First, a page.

Andre Previn probably wouldn’t like this. As the late, great Eric Morecambe once said to him: “I am playing all the right notes, but not necessarily in the right order.” Let’s be honest here, Shatner’s Bassoon isn’t going to be for everybody. My grandma wouldn’t like it, neither would my wife, or my son, and for that matter my two dogs wouldn’t care for it that much either… but ah, what do they know. Chances are you’ll wonder what the hell this band were thinking… If you were locked in a padded cell with nothing but three CD players to try out and you simultaneously put on a compilation of Frank Zappa’s weirder moments on CD player 1, Tim Berne’s experimental jazz on CD player 2, and a Doors instrumental track played backwards on CD player 3, you might be half way to understanding what this album sounds like. One has to raise the question; is this art, or are they taking the piss? In the same way that Tracey Emin’s art installation “My Bed” divided opinion, the music on “Shansa Barsnaan” will do the same. Essentially the six musicians that have come together as a collective to create this album fashion a hitherto unknown world of unique sound exploration that results in deconstructed tunes, anti-music and experimental imagery that combines the sinister, humorous and the surreal. If David Lynch hadn’t yet made “Eraserhead”, this would have been the perfect soundtrack.
The band responsible for this affront to music as we know it is; Johnny Richards; keys/electronics, Michael Bardon; bass, Oliver Dover; sax/clarinet, Craig Scott; guitar/electronics, Joost Hendrickx; drums/electronics, Andrew Lisle; drums. These six individual voices have spent the last three years exploring and developing their eclectic sounds and influences, to unify their minds as one collective. Their noise polluted world is inhabited by free improv sax blasts, odd electronics, percussive explorations and a whole host of mashed up thingamabobs being tinkered with and twisted into both tuneful and tuneless musings. The album was recorded at All Things Analog in Leeds by engineer/producer Tim Thomas who was given the challenging task of capturing the energy and organised chaos of the band’s live shows, while still allowing for the exploration of aesthetic possibilities in a studio setting. Can we clearly define the resulting music? No, of course not. Is it jazz, rock, ambient, shoeglaze, grunge, folk, metal, etc etc ? There really is no point asking such questions, just listen to what you hear and allow your brain to translate sound into vision and enjoy the pictures that come in to your head. Here are some of mine…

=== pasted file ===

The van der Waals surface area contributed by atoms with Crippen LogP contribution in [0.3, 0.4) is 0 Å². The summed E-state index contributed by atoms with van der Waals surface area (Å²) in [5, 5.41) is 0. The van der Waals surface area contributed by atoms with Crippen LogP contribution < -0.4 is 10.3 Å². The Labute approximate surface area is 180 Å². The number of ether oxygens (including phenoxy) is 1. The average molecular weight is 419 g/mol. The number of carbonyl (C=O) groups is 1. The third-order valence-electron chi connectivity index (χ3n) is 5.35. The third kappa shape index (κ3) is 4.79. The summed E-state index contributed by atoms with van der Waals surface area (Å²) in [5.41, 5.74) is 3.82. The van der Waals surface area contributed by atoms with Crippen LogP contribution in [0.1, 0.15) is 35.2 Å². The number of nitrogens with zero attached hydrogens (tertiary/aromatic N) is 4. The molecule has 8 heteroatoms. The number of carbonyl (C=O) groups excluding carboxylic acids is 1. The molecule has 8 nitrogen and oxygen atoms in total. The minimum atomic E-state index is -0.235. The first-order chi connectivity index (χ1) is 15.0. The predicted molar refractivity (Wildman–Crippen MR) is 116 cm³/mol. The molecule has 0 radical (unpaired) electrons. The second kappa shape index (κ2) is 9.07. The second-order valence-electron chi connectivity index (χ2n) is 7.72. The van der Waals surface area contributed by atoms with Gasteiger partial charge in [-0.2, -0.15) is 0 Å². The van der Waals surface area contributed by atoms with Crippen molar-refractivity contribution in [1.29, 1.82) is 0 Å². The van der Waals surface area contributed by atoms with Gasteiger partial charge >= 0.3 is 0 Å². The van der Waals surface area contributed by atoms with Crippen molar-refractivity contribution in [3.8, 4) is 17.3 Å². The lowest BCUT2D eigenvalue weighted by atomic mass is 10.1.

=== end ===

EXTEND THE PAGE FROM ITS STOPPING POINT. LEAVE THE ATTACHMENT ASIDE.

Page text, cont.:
The opening track “Bruce Lawn” begins, albeit briefly, in catchy 80’s pop mode, before spiralling into fragmented jazz, conversational, scientific egg-head disparate discussions on the relativity of life. Angels and demons enter the fray. A psychological thriller keeping the listener on edge at all times. “Bruce Lawn Part 2” uses detuned instruments with often scary interludes. A painting with moving eyes, following you across the room. Chainsaw-head, undead creatures peeking out from behind drawn curtains. Tense, chilling and rather worrying, especially when the monsters attack, death-metal style at the end of the piece. May the blood-letting commence. A sci fi robot called George is the only possible explanation I can give for “Fringe in my eyes/Thighs in disguise”. He doesn’t understand me. I don’t understand him. “Mushroom/Fancy a Waltz” doesn’t dance, it jigs. Oddly funky in a jittery kind of way. It takes me longer to type “Mitch Fargone’s Walk To School” than it does to listen to it. An almost musical deep groove takes us into “The Advocates of Anti-Funk”. Broken beats and organic organ blend casually with guitar and bass. A lazy, drunken sailor plays his sax on a creaking, rotting, unseaworthy ship. This is “Boat Comforts/The Real Shim Lady” and its nautical adventure. Old haggard shagged out instruments duet with a coughing toad. Changing the subject matter somewhat, “DMT” reminds me (don’t ask me why) of Rik Mayal and Ade Edmondson performing their slapstick jiggery pokery in the classic TV series “Bottom”. It’s amusing, with more than the odd belly laugh. But wait, is that Les Dawson playing the piano? Yes, I think it is. They’ve brought him back from the dead to duet with Frank Zappa. They’re playing an Abba tune. ( no they’re not). “AABA”, cartoon like, headless chickens. “The Ballad of Long Egg” draws on its long, thin cigarette, a sense of pervading dread filling the caustic air. Musical manipulation of the twisted mind. Whilst “Inspector Fargone” walks its own surreal path, the instant classic that is “Boghead Wasp Speed” drives with a full tank of gas across a free spirited land of the brave, searching for its home of the free, leading us energetically into the closing track, the darkly subversive “Will You Be My Friend”. Yes I will Shatner’s Bassoon, because you scare me and make me smile at the same time.
For a more serious, musically investigating critique of this album, please look elsewhere. For an inexpert summary of how this music makes the listener feel along with the colourful visions it rewards you with, I have made my case. And I don’t need to take drugs any more, I have this album now. Well, apart from the sedatives, that is.